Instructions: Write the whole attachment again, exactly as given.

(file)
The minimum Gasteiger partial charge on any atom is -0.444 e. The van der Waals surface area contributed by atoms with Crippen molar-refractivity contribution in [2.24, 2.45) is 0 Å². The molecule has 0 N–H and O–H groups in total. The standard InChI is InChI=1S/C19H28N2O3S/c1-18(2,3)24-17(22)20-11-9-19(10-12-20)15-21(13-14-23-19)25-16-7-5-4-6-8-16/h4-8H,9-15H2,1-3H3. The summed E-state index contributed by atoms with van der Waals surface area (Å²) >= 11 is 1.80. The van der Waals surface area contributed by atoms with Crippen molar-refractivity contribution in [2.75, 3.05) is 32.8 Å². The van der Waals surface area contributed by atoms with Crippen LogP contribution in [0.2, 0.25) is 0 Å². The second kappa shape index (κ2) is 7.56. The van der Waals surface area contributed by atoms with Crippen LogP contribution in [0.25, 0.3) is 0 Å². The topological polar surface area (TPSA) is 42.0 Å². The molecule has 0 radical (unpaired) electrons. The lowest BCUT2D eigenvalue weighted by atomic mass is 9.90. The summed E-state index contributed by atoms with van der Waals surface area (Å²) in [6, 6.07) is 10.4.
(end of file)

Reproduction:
The minimum Gasteiger partial charge on any atom is -0.444 e. The van der Waals surface area contributed by atoms with Crippen molar-refractivity contribution in [2.24, 2.45) is 0 Å². The molecule has 0 N–H and O–H groups in total. The standard InChI is InChI=1S/C19H28N2O3S/c1-18(2,3)24-17(22)20-11-9-19(10-12-20)15-21(13-14-23-19)25-16-7-5-4-6-8-16/h4-8H,9-15H2,1-3H3. The summed E-state index contributed by atoms with van der Waals surface area (Å²) >= 11 is 1.80. The van der Waals surface area contributed by atoms with Crippen molar-refractivity contribution in [2.75, 3.05) is 32.8 Å². The van der Waals surface area contributed by atoms with Crippen LogP contribution in [0.2, 0.25) is 0 Å². The second kappa shape index (κ2) is 7.56. The van der Waals surface area contributed by atoms with Crippen LogP contribution in [0.25, 0.3) is 0 Å². The topological polar surface area (TPSA) is 42.0 Å². The molecule has 0 radical (unpaired) electrons. The lowest BCUT2D eigenvalue weighted by atomic mass is 9.90. The summed E-state index contributed by atoms with van der Waals surface area (Å²) in [6, 6.07) is 10.4.